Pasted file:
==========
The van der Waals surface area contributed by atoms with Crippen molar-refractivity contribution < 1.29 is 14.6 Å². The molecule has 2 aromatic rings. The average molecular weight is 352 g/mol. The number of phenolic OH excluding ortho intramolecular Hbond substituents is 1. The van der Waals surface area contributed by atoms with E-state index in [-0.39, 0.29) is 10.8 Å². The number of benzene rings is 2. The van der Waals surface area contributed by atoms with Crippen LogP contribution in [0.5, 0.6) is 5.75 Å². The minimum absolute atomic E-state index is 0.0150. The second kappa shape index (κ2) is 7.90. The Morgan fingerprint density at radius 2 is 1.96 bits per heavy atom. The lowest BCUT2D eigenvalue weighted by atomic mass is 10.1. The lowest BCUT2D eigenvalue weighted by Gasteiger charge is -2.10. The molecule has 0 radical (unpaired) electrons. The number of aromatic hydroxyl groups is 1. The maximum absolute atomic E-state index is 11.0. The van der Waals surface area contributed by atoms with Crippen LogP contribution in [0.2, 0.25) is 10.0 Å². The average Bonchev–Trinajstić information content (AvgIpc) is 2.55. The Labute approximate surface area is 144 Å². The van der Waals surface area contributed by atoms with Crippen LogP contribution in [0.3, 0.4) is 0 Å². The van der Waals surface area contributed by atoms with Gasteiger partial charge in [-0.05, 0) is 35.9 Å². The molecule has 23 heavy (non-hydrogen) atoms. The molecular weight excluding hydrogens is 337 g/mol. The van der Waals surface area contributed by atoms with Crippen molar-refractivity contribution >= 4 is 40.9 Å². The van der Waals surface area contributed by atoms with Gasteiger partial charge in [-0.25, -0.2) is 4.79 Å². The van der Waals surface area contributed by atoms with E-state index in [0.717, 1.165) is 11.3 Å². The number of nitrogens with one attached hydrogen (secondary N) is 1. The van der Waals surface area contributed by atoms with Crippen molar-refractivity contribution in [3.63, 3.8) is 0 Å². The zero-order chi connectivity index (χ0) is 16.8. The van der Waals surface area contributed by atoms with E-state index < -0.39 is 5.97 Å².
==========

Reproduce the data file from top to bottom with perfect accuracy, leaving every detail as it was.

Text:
The van der Waals surface area contributed by atoms with Crippen molar-refractivity contribution < 1.29 is 14.6 Å². The molecule has 2 aromatic rings. The average molecular weight is 352 g/mol. The number of phenolic OH excluding ortho intramolecular Hbond substituents is 1. The van der Waals surface area contributed by atoms with E-state index in [-0.39, 0.29) is 10.8 Å². The number of benzene rings is 2. The van der Waals surface area contributed by atoms with Crippen LogP contribution in [0.5, 0.6) is 5.75 Å². The minimum absolute atomic E-state index is 0.0150. The second kappa shape index (κ2) is 7.90. The Morgan fingerprint density at radius 2 is 1.96 bits per heavy atom. The lowest BCUT2D eigenvalue weighted by atomic mass is 10.1. The lowest BCUT2D eigenvalue weighted by Gasteiger charge is -2.10. The molecule has 0 radical (unpaired) electrons. The number of aromatic hydroxyl groups is 1. The maximum absolute atomic E-state index is 11.0. The van der Waals surface area contributed by atoms with Crippen LogP contribution in [0.2, 0.25) is 10.0 Å². The average Bonchev–Trinajstić information content (AvgIpc) is 2.55. The Labute approximate surface area is 144 Å². The van der Waals surface area contributed by atoms with Crippen LogP contribution in [0.3, 0.4) is 0 Å². The van der Waals surface area contributed by atoms with Gasteiger partial charge in [-0.05, 0) is 35.9 Å². The molecule has 23 heavy (non-hydrogen) atoms. The molecular weight excluding hydrogens is 337 g/mol. The van der Waals surface area contributed by atoms with Crippen molar-refractivity contribution >= 4 is 40.9 Å². The van der Waals surface area contributed by atoms with Gasteiger partial charge in [-0.25, -0.2) is 4.79 Å². The van der Waals surface area contributed by atoms with E-state index in [0.717, 1.165) is 11.3 Å². The number of nitrogens with one attached hydrogen (secondary N) is 1. The van der Waals surface area contributed by atoms with Crippen molar-refractivity contribution in [3.63, 3.8) is 0 Å². The zero-order chi connectivity index (χ0) is 16.8. The van der Waals surface area contributed by atoms with E-state index < -0.39 is 5.97 Å².